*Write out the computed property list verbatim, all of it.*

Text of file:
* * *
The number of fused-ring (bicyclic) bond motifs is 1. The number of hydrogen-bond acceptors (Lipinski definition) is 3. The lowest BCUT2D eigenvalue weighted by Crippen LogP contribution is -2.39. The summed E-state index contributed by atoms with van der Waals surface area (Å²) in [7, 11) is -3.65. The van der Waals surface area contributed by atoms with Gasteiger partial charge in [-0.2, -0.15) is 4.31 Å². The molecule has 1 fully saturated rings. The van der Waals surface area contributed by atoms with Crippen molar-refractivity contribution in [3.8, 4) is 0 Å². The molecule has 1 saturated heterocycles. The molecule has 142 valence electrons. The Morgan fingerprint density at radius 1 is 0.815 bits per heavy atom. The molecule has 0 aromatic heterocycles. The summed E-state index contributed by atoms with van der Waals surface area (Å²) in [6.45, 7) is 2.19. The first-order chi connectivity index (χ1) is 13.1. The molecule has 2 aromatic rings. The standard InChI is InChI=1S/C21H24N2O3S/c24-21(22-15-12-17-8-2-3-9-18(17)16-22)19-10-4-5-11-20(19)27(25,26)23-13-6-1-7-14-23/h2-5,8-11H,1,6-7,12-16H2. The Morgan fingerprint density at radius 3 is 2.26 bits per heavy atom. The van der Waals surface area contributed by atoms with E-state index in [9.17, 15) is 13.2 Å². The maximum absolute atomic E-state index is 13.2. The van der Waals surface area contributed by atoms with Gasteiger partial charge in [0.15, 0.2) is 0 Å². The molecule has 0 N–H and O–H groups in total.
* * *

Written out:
The number of fused-ring (bicyclic) bond motifs is 1. The number of hydrogen-bond acceptors (Lipinski definition) is 3. The lowest BCUT2D eigenvalue weighted by Crippen LogP contribution is -2.39. The summed E-state index contributed by atoms with van der Waals surface area (Å²) in [7, 11) is -3.65. The van der Waals surface area contributed by atoms with Gasteiger partial charge in [-0.2, -0.15) is 4.31 Å². The molecule has 1 fully saturated rings. The van der Waals surface area contributed by atoms with Crippen molar-refractivity contribution in [3.8, 4) is 0 Å². The molecule has 1 saturated heterocycles. The molecule has 142 valence electrons. The Morgan fingerprint density at radius 1 is 0.815 bits per heavy atom. The molecule has 0 aromatic heterocycles. The summed E-state index contributed by atoms with van der Waals surface area (Å²) in [6.45, 7) is 2.19. The first-order chi connectivity index (χ1) is 13.1. The molecule has 2 aromatic rings. The standard InChI is InChI=1S/C21H24N2O3S/c24-21(22-15-12-17-8-2-3-9-18(17)16-22)19-10-4-5-11-20(19)27(25,26)23-13-6-1-7-14-23/h2-5,8-11H,1,6-7,12-16H2. The Morgan fingerprint density at radius 3 is 2.26 bits per heavy atom. The van der Waals surface area contributed by atoms with E-state index in [9.17, 15) is 13.2 Å². The maximum absolute atomic E-state index is 13.2. The van der Waals surface area contributed by atoms with Gasteiger partial charge in [0.15, 0.2) is 0 Å². The molecule has 0 N–H and O–H groups in total.